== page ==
Karim grew up in Queens, New York, the second of seven children. His father died just as Karim turned 15 when they became welfare recipients. Karim’s family was in poverty, and now he was to take on the mantle of man of the house.
I met Karim at a presentation I gave at Points of Light, a civic incubator in Atlanta. My job was to share what was important in a startup from an investor’s perspective. After the presentation, a couple of the entrepreneurs introduced themselves. Karim was one of them. Something about him drew me in.
He founded Practice Makes Perfect.
At the age of 18, Karim started this nonprofit. He asked me for financial support. I didn’t know him well, but I knew I needed to support him and his organization. It struck me that this man was at the beginning of greatness. He will be a leader and difference maker in our world.
In spite of his modest background, he graduated from Cornell University. He got there when he applied near the end of his first year at Baruch College, one of the massive City Universities in NYC. He was looking for scholarships and found one offered by the United Negro College Fund and Coca-Cola. The scholarship offered $10,000 for any student who could come up with a solution that involved corporate intervention for the achievement gap in America.
Karim took the challenge.
It would set his life on a course to impact thousands. Through his research, he discovered and proved that a child’s home zip code has the highest correlation with eventual personal achievement. He verified our zip code, in most cases, determines how high we can go in life in the United States.
The statistics he found impacted him personally. He said to me, “These were not just statistics. These statistics had faces. These were the people I grew up with. I am one of these statistics.”
He knew this research was not a means to his end, but a means to other people’s end, a way to help those who are in the wrong zip codes.
He didn’t win that scholarship but managed to get a total of $300,000 in scholarship and need-based aid to attend Cornell University. Not only was he the first in his family to graduate from college, but he did so in the top 10% in his class. He had internships at Goldman Sachs and BlackRock. Upon graduation, he had job offers from Wall Street, including BlackRock. He turned these opportunities down so he could continue working on and building Practice Makes Perfect.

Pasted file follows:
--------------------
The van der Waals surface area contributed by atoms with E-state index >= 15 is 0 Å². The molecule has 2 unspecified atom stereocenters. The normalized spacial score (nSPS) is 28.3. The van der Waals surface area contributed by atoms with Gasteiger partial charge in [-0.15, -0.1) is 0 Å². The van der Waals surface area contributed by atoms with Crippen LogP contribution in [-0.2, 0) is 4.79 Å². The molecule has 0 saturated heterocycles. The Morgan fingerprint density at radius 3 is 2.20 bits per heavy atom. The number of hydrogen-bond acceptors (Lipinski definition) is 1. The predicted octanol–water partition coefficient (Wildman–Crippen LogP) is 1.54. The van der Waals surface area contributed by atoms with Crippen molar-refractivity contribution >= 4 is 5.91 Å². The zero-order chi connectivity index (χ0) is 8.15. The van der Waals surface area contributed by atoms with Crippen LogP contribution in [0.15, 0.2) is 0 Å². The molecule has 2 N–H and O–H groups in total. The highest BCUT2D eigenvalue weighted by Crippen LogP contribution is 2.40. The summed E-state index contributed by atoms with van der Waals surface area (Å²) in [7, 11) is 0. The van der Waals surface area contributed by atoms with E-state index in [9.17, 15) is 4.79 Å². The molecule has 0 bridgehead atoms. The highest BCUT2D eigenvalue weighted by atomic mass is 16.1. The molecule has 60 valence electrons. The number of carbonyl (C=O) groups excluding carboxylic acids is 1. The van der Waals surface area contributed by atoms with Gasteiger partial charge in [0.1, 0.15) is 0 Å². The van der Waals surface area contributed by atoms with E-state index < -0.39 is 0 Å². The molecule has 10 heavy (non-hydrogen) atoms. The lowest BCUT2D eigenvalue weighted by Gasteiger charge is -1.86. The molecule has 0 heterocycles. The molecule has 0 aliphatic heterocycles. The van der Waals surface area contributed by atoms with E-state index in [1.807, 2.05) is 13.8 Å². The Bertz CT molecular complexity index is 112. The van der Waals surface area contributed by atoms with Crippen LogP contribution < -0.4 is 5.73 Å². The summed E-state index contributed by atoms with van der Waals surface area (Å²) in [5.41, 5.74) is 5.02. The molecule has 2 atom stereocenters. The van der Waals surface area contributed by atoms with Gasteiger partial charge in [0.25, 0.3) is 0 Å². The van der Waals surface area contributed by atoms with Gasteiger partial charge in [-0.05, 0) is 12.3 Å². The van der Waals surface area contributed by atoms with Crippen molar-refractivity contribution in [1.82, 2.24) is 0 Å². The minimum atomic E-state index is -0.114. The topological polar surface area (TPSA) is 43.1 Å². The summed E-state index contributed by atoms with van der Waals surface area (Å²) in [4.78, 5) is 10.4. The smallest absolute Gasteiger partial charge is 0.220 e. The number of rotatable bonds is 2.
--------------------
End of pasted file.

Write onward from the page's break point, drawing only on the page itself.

Kathy and I met Karim for dinner on our visit to NYC. I asked him to meet me so I could better understand how he made it out of poverty. I got what I wanted and a whole lot more. Karim gave inspiration. He told me my job is to see the potential in the people I’ll be speaking to. To encourage them and give them confidence.
This is Practice Makes Perfect.
From his research 2.5-3.5 months of what a child in poverty learns in a given school year is forgotten over the summer. This is not true of middle and upper-class students. The summer break causes the teachers in the schools which serve the poor to spend the first part of the new school year in a comprehensive review. Then, and only then, can they begin teaching the new school year’s material?
In the middle class and wealthy families, kids are surrounded by the educated. They are taken on educational trips and summer camps. Not true for the poor. The summer break we all looked forward to as young students provides a huge disadvantage to the poor.
Karim created a nonprofit which addressed a social issue. He later came to realize it is also a pain point for the City of New York. This realization led to him switching his corporate status from nonprofit to for profit.
I asked Karim, “How could you go to college and not continue to help support your family?”
He said, “I had to make a choice. Support them today as an hourly worker or get an excellent education and help them in a big way tomorrow.”
He made the tough choice. He returned to his family and now lives five blocks away so he can make it home on Sunday nights for dinner. His mother and two younger siblings are still in the house. He is a great role model and provider for them and a great role model for hundreds of the poor in New York City.
He is an inspiration to me.